Tad McClellan <> wrote:
    > If it were my problem to solve, I would use a "dispatch table"
    > instead, and not have to be worried about the evil string eval.
    >
    > my %tests = (
    > f => sub { return -f $_[0] },
    > d => sub { return -d $_[0] },
    > );
    >


    I would suggest adding a check along the lines of:

    die "test '$fileType' not defined" unless defined $tests{$fileType};

    > return unless $tests{$fileType}->($_);
     
    Dave Weaver, Jan 10, 2006
    #13
  14. Avner

    Anno Siegel Guest

    Tad McClellan <> wrote in comp.lang.perl.misc:
    > Avner <> wrote:
    > >
    > > wrote:
    > >> eval statements are "returnable". So the "return" in your string is
    > >> returning from the eval to the subrouting, rather than returning from the
    > >> subroutine itself. I noticed that the first time, but then forgot to
    > >> comment on it. Sorry about that.
    > >>
    > >> So you would want the eval statement to return a logical value, and
    > >> have the test and the literal "return" be in the sub itself, not the eval:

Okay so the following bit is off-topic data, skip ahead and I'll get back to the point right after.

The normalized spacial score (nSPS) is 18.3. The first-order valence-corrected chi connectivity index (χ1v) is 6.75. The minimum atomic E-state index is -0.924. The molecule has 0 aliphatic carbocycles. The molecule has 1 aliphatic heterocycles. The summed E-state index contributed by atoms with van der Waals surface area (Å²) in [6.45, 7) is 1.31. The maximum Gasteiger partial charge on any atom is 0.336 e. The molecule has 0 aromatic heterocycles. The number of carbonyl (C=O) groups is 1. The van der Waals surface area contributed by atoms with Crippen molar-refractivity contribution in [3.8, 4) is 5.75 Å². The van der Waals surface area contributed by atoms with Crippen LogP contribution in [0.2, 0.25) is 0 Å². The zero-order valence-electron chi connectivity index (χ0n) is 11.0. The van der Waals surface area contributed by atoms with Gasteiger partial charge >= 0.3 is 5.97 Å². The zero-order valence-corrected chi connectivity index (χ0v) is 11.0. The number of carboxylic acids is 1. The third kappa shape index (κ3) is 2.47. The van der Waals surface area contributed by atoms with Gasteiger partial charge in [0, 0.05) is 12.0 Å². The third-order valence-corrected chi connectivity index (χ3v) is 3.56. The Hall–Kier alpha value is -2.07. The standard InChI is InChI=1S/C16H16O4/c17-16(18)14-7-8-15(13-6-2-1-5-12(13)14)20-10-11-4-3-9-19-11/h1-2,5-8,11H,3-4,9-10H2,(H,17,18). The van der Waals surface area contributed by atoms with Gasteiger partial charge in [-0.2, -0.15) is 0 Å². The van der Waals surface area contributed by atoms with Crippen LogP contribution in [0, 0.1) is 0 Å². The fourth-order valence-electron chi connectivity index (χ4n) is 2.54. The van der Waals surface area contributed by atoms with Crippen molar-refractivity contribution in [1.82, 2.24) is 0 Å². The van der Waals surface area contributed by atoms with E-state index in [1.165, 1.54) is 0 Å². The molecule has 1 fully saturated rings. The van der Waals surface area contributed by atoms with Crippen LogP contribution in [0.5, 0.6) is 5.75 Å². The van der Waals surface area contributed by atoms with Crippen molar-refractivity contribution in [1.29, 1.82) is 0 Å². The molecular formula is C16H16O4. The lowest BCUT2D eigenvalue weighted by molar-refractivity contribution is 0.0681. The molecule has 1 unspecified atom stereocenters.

> >>
    > >> $cmdLine1 = "$fileType ('$_')";
    > >> return unless eval $cmdLine;
    > >>
    > >> Xho

    > >
    > > Xho, that solved the problem

    >
    >
    > Unless something "bad" finds its way into $fileType or $_ ...
    >
    >
    > > and now I know better the nature of the
    > > eval command.

    >
    >
    > If it were my problem to solve, I would use a "dispatch table"
    > instead, and not have to be worried about the evil string eval.
    >
    > my %tests = (
    > f => sub { return -f $_[0] },
    > d => sub { return -d $_[0] },
    > );
    >
    > ...
    >
    > return unless $tests{$fileType}->($_);


    String eval may still have its place in building the table:

    my %tests;
    $tests{ $_} = eval "sub { return -$_ shift }" for qw( f d x M);

    Now the strings are under program control, there's nothing to be
    worried about.

    Anno
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    Anno Siegel, Jan 10, 2006
    #14